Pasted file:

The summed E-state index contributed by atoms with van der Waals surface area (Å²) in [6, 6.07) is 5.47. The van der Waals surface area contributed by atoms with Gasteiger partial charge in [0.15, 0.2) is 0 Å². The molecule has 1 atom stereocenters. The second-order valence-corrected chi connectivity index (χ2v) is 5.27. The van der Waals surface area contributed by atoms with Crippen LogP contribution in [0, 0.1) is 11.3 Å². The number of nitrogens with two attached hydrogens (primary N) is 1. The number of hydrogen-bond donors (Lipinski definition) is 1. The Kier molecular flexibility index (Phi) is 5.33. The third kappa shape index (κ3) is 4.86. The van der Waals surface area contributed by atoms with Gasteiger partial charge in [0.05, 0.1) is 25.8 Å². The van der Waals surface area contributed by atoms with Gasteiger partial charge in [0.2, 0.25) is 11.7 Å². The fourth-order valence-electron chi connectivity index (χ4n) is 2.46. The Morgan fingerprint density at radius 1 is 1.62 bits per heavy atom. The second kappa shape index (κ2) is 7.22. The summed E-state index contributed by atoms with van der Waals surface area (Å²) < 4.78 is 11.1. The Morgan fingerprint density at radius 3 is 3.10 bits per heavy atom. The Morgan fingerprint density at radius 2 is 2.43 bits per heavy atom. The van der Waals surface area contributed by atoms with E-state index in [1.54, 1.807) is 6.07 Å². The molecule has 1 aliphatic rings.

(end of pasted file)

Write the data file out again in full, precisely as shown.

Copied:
The summed E-state index contributed by atoms with van der Waals surface area (Å²) in [6, 6.07) is 5.47. The van der Waals surface area contributed by atoms with Gasteiger partial charge in [0.15, 0.2) is 0 Å². The molecule has 1 atom stereocenters. The second-order valence-corrected chi connectivity index (χ2v) is 5.27. The van der Waals surface area contributed by atoms with Crippen LogP contribution in [0, 0.1) is 11.3 Å². The number of nitrogens with two attached hydrogens (primary N) is 1. The number of hydrogen-bond donors (Lipinski definition) is 1. The Kier molecular flexibility index (Phi) is 5.33. The third kappa shape index (κ3) is 4.86. The van der Waals surface area contributed by atoms with Gasteiger partial charge in [0.05, 0.1) is 25.8 Å². The van der Waals surface area contributed by atoms with Gasteiger partial charge in [0.2, 0.25) is 11.7 Å². The fourth-order valence-electron chi connectivity index (χ4n) is 2.46. The Morgan fingerprint density at radius 1 is 1.62 bits per heavy atom. The second kappa shape index (κ2) is 7.22. The summed E-state index contributed by atoms with van der Waals surface area (Å²) < 4.78 is 11.1. The Morgan fingerprint density at radius 3 is 3.10 bits per heavy atom. The Morgan fingerprint density at radius 2 is 2.43 bits per heavy atom. The van der Waals surface area contributed by atoms with E-state index in [1.54, 1.807) is 6.07 Å². The molecule has 1 aliphatic rings.